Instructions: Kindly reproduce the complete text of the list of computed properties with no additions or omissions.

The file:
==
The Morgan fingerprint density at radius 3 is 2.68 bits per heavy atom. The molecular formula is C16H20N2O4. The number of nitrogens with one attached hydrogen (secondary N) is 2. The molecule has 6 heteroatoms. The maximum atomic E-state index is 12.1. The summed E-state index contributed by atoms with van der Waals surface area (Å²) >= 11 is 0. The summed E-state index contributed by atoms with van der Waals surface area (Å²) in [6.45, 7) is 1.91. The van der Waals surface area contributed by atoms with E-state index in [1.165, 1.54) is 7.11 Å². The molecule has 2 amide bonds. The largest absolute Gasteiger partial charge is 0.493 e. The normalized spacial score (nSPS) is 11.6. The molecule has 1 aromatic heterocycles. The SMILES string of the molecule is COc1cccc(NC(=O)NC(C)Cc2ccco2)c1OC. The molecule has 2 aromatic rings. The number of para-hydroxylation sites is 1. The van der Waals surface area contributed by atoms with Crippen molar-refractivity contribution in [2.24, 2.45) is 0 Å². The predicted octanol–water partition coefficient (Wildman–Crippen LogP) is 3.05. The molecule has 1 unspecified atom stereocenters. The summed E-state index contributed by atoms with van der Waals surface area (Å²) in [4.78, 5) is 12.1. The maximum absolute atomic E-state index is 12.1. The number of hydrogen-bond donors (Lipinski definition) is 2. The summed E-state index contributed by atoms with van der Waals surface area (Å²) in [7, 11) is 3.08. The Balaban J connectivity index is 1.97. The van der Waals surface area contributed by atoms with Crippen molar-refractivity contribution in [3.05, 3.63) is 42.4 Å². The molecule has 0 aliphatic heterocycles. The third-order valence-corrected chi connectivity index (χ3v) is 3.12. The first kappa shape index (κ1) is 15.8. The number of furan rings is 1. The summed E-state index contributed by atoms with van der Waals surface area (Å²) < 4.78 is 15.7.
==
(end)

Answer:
The Morgan fingerprint density at radius 3 is 2.68 bits per heavy atom. The molecular formula is C16H20N2O4. The number of nitrogens with one attached hydrogen (secondary N) is 2. The molecule has 6 heteroatoms. The maximum atomic E-state index is 12.1. The summed E-state index contributed by atoms with van der Waals surface area (Å²) >= 11 is 0. The summed E-state index contributed by atoms with van der Waals surface area (Å²) in [6.45, 7) is 1.91. The van der Waals surface area contributed by atoms with E-state index in [1.165, 1.54) is 7.11 Å². The molecule has 2 amide bonds. The largest absolute Gasteiger partial charge is 0.493 e. The normalized spacial score (nSPS) is 11.6. The molecule has 1 aromatic heterocycles. The SMILES string of the molecule is COc1cccc(NC(=O)NC(C)Cc2ccco2)c1OC. The molecule has 2 aromatic rings. The number of para-hydroxylation sites is 1. The van der Waals surface area contributed by atoms with Crippen molar-refractivity contribution in [2.24, 2.45) is 0 Å². The predicted octanol–water partition coefficient (Wildman–Crippen LogP) is 3.05. The molecule has 1 unspecified atom stereocenters. The summed E-state index contributed by atoms with van der Waals surface area (Å²) in [4.78, 5) is 12.1. The maximum absolute atomic E-state index is 12.1. The number of hydrogen-bond donors (Lipinski definition) is 2. The summed E-state index contributed by atoms with van der Waals surface area (Å²) in [7, 11) is 3.08. The Balaban J connectivity index is 1.97. The van der Waals surface area contributed by atoms with Crippen molar-refractivity contribution in [3.05, 3.63) is 42.4 Å². The molecule has 0 aliphatic heterocycles. The third-order valence-corrected chi connectivity index (χ3v) is 3.12. The first kappa shape index (κ1) is 15.8. The number of furan rings is 1. The summed E-state index contributed by atoms with van der Waals surface area (Å²) < 4.78 is 15.7.